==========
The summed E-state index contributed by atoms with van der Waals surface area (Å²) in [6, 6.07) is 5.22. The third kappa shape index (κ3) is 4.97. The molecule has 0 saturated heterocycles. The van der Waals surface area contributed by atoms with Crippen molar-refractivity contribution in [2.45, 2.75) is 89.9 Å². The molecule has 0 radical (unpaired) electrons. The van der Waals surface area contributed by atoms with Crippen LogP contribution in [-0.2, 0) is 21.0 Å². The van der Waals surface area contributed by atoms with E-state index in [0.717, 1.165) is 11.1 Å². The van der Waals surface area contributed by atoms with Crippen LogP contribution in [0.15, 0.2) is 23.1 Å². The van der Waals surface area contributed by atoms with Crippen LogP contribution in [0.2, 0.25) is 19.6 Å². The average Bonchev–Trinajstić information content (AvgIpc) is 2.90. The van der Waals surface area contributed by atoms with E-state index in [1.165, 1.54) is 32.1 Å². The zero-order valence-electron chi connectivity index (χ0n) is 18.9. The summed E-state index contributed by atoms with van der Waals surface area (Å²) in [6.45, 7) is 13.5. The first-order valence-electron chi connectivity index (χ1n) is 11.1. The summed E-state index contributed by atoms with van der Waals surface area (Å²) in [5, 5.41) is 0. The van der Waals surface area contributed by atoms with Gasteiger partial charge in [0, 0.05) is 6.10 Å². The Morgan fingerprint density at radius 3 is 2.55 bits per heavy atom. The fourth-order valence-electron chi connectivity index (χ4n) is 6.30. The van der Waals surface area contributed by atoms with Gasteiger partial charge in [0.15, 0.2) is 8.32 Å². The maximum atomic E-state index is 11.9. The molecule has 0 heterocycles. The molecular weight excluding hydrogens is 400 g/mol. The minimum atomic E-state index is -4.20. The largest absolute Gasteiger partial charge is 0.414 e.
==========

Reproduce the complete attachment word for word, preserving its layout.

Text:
The summed E-state index contributed by atoms with van der Waals surface area (Å²) in [6, 6.07) is 5.22. The third kappa shape index (κ3) is 4.97. The molecule has 0 saturated heterocycles. The van der Waals surface area contributed by atoms with Crippen molar-refractivity contribution in [2.45, 2.75) is 89.9 Å². The molecule has 0 radical (unpaired) electrons. The van der Waals surface area contributed by atoms with Crippen LogP contribution in [-0.2, 0) is 21.0 Å². The van der Waals surface area contributed by atoms with E-state index in [0.717, 1.165) is 11.1 Å². The van der Waals surface area contributed by atoms with Crippen LogP contribution in [0.15, 0.2) is 23.1 Å². The van der Waals surface area contributed by atoms with Crippen LogP contribution in [0.2, 0.25) is 19.6 Å². The average Bonchev–Trinajstić information content (AvgIpc) is 2.90. The van der Waals surface area contributed by atoms with E-state index in [1.165, 1.54) is 32.1 Å². The zero-order valence-electron chi connectivity index (χ0n) is 18.9. The summed E-state index contributed by atoms with van der Waals surface area (Å²) in [6.45, 7) is 13.5. The first-order valence-electron chi connectivity index (χ1n) is 11.1. The summed E-state index contributed by atoms with van der Waals surface area (Å²) in [5, 5.41) is 0. The van der Waals surface area contributed by atoms with Gasteiger partial charge in [0, 0.05) is 6.10 Å². The Morgan fingerprint density at radius 3 is 2.55 bits per heavy atom. The fourth-order valence-electron chi connectivity index (χ4n) is 6.30. The van der Waals surface area contributed by atoms with Gasteiger partial charge in [0.15, 0.2) is 8.32 Å². The maximum atomic E-state index is 11.9. The molecule has 0 heterocycles. The molecular weight excluding hydrogens is 400 g/mol. The minimum atomic E-state index is -4.20. The largest absolute Gasteiger partial charge is 0.414 e.